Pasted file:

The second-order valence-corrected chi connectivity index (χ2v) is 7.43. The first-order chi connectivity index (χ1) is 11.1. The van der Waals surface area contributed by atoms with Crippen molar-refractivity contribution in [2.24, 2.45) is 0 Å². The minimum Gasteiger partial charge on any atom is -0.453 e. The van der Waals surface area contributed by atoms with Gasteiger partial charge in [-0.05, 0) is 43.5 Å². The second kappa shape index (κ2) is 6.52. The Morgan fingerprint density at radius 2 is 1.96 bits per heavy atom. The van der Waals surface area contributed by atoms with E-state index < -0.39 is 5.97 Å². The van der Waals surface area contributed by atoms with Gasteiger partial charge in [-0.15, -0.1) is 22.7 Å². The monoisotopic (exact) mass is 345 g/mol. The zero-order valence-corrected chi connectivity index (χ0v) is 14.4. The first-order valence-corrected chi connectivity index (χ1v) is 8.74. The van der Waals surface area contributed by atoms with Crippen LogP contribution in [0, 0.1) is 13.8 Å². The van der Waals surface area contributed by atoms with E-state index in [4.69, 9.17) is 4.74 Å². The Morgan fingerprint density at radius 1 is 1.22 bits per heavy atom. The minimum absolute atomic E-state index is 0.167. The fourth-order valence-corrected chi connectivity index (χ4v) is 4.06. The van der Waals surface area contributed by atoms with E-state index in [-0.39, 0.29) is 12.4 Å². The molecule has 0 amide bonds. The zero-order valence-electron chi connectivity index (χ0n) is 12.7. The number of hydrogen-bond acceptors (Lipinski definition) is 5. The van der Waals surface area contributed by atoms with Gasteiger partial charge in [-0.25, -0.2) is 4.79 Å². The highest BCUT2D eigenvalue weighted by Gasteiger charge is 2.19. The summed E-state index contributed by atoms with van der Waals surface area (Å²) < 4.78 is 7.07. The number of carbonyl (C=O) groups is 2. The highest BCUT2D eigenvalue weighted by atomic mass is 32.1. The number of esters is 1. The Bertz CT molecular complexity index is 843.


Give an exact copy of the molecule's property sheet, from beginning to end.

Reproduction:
The second-order valence-corrected chi connectivity index (χ2v) is 7.43. The first-order chi connectivity index (χ1) is 11.1. The van der Waals surface area contributed by atoms with Crippen molar-refractivity contribution in [2.24, 2.45) is 0 Å². The minimum Gasteiger partial charge on any atom is -0.453 e. The van der Waals surface area contributed by atoms with Gasteiger partial charge in [-0.05, 0) is 43.5 Å². The second kappa shape index (κ2) is 6.52. The Morgan fingerprint density at radius 2 is 1.96 bits per heavy atom. The van der Waals surface area contributed by atoms with E-state index < -0.39 is 5.97 Å². The van der Waals surface area contributed by atoms with Gasteiger partial charge in [-0.15, -0.1) is 22.7 Å². The monoisotopic (exact) mass is 345 g/mol. The zero-order valence-corrected chi connectivity index (χ0v) is 14.4. The first-order valence-corrected chi connectivity index (χ1v) is 8.74. The van der Waals surface area contributed by atoms with Crippen LogP contribution in [0, 0.1) is 13.8 Å². The van der Waals surface area contributed by atoms with E-state index in [4.69, 9.17) is 4.74 Å². The Morgan fingerprint density at radius 1 is 1.22 bits per heavy atom. The minimum absolute atomic E-state index is 0.167. The fourth-order valence-corrected chi connectivity index (χ4v) is 4.06. The van der Waals surface area contributed by atoms with E-state index in [-0.39, 0.29) is 12.4 Å². The molecule has 0 amide bonds. The zero-order valence-electron chi connectivity index (χ0n) is 12.7. The number of hydrogen-bond acceptors (Lipinski definition) is 5. The van der Waals surface area contributed by atoms with Gasteiger partial charge in [-0.25, -0.2) is 4.79 Å². The highest BCUT2D eigenvalue weighted by Gasteiger charge is 2.19. The summed E-state index contributed by atoms with van der Waals surface area (Å²) < 4.78 is 7.07. The number of carbonyl (C=O) groups is 2. The highest BCUT2D eigenvalue weighted by atomic mass is 32.1. The number of esters is 1. The Bertz CT molecular complexity index is 843.